Yet this secrecy and this profound mystery are indeed disheartening, since they alone—the Initiates of India and Tibet —could thoroughly dissipate the thick mists hanging over the history of Occultism, and force its claims to be recognized. The Delphic injunction, “Know thyself,” seems for the few in this age. But the fault ought not to be laid at the door of the Adepts, who have done all that could be done, and have gone as far as Their rules permitted, to open the eyes of the world. Only, while the European shrinks from public obloquy and the ridicule unsparingly thrown on Occultists, the Asiatic is being discouraged by his own Pandits. These profess to labor under the gloomy impression that no Bîja Vidyâ, no Arhatship (Adeptship), is possible during the Kali-Yuga (the “Black Age”)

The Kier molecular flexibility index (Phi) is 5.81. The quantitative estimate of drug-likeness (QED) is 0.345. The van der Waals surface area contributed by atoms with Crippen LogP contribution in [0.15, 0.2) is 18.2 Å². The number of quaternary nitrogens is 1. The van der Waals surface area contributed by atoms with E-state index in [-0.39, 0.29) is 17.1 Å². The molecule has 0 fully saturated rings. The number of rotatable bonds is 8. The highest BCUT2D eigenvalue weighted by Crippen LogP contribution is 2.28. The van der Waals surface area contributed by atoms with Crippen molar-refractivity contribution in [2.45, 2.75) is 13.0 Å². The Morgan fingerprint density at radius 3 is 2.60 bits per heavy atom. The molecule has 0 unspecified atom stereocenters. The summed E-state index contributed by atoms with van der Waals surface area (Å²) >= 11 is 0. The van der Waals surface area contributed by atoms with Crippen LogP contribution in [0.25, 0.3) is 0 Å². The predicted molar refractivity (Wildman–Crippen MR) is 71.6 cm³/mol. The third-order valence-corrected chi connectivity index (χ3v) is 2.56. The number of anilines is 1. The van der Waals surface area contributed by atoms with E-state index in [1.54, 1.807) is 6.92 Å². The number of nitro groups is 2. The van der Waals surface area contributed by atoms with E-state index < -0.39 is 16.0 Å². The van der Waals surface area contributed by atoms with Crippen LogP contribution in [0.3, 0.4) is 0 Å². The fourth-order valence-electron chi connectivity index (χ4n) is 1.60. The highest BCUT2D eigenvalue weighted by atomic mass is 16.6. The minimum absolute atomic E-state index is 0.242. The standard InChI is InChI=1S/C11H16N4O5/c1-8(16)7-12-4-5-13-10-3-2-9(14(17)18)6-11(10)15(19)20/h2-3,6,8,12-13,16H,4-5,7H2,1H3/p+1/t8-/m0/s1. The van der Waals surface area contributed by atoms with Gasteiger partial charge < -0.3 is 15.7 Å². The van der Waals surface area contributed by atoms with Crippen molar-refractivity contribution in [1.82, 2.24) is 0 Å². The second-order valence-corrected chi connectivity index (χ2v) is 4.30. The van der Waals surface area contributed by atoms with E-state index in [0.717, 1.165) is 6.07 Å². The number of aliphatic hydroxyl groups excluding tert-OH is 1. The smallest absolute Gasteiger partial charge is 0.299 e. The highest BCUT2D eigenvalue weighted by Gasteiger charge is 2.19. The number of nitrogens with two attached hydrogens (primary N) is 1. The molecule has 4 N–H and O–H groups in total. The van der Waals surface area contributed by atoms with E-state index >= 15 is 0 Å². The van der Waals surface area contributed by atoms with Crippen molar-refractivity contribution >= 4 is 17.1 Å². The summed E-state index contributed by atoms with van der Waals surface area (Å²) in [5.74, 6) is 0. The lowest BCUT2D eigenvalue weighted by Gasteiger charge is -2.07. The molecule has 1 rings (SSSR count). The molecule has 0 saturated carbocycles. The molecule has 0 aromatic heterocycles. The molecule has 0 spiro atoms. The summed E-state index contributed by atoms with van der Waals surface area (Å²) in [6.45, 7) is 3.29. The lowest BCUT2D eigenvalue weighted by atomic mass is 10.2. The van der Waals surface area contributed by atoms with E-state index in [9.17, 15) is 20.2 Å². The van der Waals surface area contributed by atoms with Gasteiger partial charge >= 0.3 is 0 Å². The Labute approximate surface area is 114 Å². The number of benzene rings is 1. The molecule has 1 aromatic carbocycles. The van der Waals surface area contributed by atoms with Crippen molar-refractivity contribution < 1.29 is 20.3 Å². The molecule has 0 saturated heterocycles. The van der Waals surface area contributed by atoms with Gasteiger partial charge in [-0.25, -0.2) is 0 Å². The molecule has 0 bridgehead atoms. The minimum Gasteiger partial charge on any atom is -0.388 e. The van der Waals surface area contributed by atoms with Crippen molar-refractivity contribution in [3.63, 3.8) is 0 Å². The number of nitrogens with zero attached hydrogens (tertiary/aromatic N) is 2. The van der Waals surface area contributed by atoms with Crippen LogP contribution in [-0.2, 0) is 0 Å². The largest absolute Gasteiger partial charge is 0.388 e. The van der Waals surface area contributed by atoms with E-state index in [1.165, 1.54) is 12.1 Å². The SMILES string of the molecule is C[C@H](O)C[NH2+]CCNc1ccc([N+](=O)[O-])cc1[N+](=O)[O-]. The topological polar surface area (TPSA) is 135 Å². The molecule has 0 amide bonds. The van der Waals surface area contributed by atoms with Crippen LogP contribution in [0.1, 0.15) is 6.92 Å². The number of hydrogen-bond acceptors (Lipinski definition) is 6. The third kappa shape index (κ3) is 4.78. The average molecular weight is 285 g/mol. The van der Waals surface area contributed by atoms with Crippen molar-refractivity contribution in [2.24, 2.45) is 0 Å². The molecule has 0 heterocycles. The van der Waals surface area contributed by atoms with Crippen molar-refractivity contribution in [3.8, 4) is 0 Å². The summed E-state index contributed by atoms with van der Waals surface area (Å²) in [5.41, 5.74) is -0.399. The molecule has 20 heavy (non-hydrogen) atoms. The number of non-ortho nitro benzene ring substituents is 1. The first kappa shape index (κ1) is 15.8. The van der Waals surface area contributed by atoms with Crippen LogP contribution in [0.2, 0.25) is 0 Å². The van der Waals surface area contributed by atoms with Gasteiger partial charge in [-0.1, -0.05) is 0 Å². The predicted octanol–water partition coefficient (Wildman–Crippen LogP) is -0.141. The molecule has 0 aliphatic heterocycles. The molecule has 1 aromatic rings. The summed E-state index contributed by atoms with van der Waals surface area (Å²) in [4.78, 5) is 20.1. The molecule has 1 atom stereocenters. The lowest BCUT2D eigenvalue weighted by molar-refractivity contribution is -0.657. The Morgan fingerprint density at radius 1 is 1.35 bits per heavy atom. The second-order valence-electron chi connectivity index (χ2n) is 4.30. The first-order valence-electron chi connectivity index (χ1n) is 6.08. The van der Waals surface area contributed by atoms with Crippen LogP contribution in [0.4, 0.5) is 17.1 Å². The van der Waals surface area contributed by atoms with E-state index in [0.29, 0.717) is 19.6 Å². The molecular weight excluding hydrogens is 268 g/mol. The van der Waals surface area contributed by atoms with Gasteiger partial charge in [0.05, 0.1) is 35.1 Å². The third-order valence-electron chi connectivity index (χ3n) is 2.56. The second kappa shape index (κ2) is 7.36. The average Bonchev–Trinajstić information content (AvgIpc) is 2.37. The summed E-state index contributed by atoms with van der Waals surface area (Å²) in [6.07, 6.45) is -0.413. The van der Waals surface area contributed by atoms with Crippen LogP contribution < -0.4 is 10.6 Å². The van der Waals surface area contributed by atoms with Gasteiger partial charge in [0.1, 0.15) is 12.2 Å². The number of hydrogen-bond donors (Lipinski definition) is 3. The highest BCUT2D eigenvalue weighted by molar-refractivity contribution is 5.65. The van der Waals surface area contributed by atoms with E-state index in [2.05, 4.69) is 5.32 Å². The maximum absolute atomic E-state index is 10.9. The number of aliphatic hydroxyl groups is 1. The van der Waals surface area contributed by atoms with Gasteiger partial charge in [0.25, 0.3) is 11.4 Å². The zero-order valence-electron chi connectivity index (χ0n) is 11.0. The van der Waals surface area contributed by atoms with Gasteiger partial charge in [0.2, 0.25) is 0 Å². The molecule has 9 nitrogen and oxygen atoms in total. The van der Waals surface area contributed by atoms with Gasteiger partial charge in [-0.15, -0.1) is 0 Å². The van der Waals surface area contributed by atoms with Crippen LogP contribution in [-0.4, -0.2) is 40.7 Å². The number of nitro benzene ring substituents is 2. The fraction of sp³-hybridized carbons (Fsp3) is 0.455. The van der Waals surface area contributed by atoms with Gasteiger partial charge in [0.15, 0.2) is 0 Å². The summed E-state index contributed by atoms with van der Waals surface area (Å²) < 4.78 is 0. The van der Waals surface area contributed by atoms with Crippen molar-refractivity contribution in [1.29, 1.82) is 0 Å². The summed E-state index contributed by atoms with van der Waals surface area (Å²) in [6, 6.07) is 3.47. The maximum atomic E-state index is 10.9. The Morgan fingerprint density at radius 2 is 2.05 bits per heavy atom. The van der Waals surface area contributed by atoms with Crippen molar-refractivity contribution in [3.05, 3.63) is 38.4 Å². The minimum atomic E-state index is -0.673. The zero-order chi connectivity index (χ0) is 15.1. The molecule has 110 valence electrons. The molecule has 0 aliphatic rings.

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we are now passing through. Even the Buddhists are taught that the Lord Buddha is alleged to have prophesied that the power would die out in “one millennium after His death.” But this is an entire mistake. In the Dîgha-Nikâya the Buddha says:

Hear, Subhadra! The world will never be without Rahats, if the ascetics in my congregations well and truly keep my precepts